Tang Yuan

Tang Yuan (Glutinous Rice Balls) with Red Bean Paste Filling
Prep time
Cook time
Total time
Serves: 4 servings
  • 1 cup (125g) glutinous rice flour
  • ½ cup (120ml) water
  • A few drops of food coloring (red, green, and yellow)
  • ½ cup (100g) red bean paste
  • 2 cups (480ml) water
  • 2 pandan leaves, knotted
  • 1-inch knob ginger, peeled and crushed
  • ½ cup (110g) sugar
  1. Combine water, pandan leaves, ginger, and sugar in a medium sized saucepan. Bring it to a boil. Reduce heat and allow it to simmer for 5 minutes. Turn off heat and let the syrup cool.
  2. Place glutinous rice flour in a large bowl. Pour water over flour and mix with a spatula until a soft dough forms. If it is too sticky, add just a little more flour.
  3. Knead for 2 to 3 minute until dough is smooth.
  4. Divide dough into 4 equal portions. Set aside one portion for white balls. Add 3 to 4 drops of yellow food coloring to one portion of the dough. Knead dough until color is even. Repeat with red and green colors. Do wash your hands between each color so as not to get the colors mixed.
  5. Divide red bean paste into 24 equal portions. Roll into small balls about ½ inches in diameter. Set aside.
  6. Divide the white dough into a 6 equal portions. Flatten one portion in the palm of your hand. Place a ball of red bean paste in the middle. Wrap dough around red bean paste.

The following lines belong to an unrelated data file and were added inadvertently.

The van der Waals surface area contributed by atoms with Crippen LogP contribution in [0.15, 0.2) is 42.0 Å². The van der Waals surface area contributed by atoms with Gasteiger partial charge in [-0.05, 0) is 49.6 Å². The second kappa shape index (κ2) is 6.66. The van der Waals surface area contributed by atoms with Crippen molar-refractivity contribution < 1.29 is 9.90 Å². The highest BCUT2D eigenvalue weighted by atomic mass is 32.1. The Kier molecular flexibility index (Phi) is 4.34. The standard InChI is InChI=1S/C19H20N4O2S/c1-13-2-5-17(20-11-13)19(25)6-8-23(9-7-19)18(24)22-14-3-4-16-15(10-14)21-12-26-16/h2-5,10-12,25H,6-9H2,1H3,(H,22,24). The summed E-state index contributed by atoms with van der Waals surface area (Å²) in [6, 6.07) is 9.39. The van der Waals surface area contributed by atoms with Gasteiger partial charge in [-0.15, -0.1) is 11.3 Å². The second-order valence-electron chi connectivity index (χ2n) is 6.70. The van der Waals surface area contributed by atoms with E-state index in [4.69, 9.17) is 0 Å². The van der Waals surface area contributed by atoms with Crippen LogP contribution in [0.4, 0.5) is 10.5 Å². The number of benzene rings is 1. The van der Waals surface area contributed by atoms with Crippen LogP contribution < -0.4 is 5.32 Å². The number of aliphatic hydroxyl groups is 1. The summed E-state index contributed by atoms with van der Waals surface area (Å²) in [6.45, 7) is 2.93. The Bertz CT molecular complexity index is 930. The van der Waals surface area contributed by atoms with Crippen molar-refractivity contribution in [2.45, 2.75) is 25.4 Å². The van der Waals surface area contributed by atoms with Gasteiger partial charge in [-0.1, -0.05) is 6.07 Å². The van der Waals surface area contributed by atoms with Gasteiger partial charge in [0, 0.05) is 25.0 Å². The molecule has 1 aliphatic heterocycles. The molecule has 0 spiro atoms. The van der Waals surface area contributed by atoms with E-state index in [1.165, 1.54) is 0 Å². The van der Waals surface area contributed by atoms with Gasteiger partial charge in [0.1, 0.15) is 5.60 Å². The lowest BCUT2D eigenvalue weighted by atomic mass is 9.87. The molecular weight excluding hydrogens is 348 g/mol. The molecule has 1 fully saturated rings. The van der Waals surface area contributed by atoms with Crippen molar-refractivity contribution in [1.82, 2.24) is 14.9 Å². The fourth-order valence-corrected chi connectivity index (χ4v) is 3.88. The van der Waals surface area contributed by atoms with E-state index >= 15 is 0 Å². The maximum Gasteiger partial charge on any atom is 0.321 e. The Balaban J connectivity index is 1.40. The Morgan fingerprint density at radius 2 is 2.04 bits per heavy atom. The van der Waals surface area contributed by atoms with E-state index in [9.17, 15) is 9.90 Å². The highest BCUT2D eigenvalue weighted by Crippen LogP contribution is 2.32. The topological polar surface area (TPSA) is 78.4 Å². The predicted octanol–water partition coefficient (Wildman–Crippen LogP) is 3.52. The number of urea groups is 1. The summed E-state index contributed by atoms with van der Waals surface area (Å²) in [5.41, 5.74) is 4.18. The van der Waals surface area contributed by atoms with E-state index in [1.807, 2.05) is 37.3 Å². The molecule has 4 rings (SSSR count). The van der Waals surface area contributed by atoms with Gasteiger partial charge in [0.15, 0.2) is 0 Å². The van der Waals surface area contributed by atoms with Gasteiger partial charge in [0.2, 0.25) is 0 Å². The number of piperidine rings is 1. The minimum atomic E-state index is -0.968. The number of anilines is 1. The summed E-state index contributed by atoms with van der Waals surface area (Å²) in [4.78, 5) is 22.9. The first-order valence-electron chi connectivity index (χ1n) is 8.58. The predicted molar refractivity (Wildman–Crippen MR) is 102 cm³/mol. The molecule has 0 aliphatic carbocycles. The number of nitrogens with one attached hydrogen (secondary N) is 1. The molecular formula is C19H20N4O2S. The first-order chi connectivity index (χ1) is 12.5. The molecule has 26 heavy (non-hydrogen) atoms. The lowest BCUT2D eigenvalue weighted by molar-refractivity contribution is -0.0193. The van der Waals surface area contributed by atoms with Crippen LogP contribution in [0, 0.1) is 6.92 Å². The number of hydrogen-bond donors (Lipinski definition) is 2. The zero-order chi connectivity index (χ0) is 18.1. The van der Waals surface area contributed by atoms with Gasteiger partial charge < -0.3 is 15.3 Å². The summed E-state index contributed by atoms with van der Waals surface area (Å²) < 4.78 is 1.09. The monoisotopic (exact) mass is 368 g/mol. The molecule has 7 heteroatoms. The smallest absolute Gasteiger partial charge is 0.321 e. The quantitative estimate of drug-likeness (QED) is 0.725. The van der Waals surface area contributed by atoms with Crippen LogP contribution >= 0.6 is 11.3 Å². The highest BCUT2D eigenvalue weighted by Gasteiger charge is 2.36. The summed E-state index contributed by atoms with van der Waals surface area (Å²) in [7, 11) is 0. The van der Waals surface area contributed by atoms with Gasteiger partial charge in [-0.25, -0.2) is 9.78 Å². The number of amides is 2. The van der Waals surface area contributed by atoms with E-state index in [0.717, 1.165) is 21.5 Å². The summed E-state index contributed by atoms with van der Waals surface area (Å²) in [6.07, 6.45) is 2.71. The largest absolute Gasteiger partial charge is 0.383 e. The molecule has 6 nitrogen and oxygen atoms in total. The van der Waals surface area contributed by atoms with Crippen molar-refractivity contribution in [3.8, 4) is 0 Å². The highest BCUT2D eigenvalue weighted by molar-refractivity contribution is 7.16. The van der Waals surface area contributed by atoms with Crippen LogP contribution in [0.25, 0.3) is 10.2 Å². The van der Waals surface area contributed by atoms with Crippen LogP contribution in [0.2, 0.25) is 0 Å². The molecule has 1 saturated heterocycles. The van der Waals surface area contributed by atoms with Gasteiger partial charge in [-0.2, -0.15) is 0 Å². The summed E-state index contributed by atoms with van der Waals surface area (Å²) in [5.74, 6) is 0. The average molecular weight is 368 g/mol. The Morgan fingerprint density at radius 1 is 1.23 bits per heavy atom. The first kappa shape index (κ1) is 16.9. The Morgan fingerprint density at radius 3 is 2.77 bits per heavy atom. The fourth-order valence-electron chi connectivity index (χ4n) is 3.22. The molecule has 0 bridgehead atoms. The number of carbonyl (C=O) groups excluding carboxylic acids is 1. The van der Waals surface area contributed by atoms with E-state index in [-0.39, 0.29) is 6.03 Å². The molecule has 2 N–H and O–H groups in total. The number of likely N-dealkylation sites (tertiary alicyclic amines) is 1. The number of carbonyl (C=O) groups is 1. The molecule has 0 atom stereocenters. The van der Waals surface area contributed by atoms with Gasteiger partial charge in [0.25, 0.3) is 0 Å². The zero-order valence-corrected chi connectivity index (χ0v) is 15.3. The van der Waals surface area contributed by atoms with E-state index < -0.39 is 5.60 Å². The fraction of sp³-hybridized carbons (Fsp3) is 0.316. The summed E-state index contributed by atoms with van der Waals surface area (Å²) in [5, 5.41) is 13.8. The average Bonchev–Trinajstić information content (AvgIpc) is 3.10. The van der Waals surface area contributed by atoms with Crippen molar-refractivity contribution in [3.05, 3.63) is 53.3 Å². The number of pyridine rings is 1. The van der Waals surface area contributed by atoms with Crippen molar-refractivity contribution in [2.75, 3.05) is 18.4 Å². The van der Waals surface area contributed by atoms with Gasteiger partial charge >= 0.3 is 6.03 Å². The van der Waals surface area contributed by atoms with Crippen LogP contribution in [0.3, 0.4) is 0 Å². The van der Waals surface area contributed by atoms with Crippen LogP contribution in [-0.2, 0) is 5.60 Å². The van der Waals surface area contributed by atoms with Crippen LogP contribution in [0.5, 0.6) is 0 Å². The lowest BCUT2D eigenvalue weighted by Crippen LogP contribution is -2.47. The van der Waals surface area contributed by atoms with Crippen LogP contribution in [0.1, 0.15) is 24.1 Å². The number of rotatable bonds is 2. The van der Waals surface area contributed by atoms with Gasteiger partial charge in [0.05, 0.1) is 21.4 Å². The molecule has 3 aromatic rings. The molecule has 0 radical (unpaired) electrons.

7. Roll dough with filling between your two palms to form a smooth round ball. Place on a plastic plate or a plate lined with plastic wrap to prevent sticking. Repeat with the other 5 portions of white dough as well as the yellow, red, and green doughs.
  8. Bring a medium sized pot of water to boil. Drop the white and yellow glutinous rice balls into the water. Let them cook for about 5 minutes. They should float when done. Remove with a slotted spoon. Repeat with red and green glutinous rice balls.
  9. Place 6 glutinous rice balls in each of 4 bowls. Pour enough syrup into each bowl to cover the glutinous rice balls. Serve warm or at room temperature.

Tang Yuan
A little early but here is wishing you a


Tang Yuan

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  1. says

    Hahahahahaha! This is almost ridiculous!! How did we manage to evade this for so many consecutive posts, when we now can’t seem to see beyond each other’s noses, so to speak? 😉

    I chose tang yuan as it was relatively simple and given my limited time frame, I couldn’t do anything Christmas related as it would have been too involved.